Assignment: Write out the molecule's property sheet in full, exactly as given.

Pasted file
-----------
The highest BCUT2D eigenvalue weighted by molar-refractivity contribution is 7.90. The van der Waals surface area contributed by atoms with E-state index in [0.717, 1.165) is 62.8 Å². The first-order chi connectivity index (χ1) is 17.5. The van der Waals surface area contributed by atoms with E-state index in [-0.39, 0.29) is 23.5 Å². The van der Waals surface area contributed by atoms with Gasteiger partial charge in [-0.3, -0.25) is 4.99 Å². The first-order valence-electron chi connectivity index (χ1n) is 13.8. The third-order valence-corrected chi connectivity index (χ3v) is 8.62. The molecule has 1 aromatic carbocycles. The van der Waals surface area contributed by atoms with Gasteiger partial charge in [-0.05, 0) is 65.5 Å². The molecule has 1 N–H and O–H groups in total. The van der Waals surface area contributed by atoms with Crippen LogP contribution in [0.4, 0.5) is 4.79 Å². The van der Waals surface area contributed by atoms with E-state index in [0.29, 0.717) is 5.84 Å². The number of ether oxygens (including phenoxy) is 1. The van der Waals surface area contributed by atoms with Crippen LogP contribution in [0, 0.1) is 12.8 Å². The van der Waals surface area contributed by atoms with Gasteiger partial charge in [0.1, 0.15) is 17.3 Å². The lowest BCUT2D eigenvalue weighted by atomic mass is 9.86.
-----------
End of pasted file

The highest BCUT2D eigenvalue weighted by molar-refractivity contribution is 7.90. The van der Waals surface area contributed by atoms with E-state index in [0.717, 1.165) is 62.8 Å². The first-order chi connectivity index (χ1) is 17.5. The van der Waals surface area contributed by atoms with E-state index in [-0.39, 0.29) is 23.5 Å². The van der Waals surface area contributed by atoms with Gasteiger partial charge in [-0.3, -0.25) is 4.99 Å². The first-order valence-electron chi connectivity index (χ1n) is 13.8. The third-order valence-corrected chi connectivity index (χ3v) is 8.62. The molecule has 1 aromatic carbocycles. The van der Waals surface area contributed by atoms with Gasteiger partial charge in [-0.05, 0) is 65.5 Å². The molecule has 1 N–H and O–H groups in total. The van der Waals surface area contributed by atoms with Crippen LogP contribution in [0.4, 0.5) is 4.79 Å². The van der Waals surface area contributed by atoms with E-state index in [0.29, 0.717) is 5.84 Å². The number of ether oxygens (including phenoxy) is 1. The van der Waals surface area contributed by atoms with Crippen LogP contribution in [0, 0.1) is 12.8 Å². The van der Waals surface area contributed by atoms with Gasteiger partial charge in [0.1, 0.15) is 17.3 Å². The lowest BCUT2D eigenvalue weighted by atomic mass is 9.86.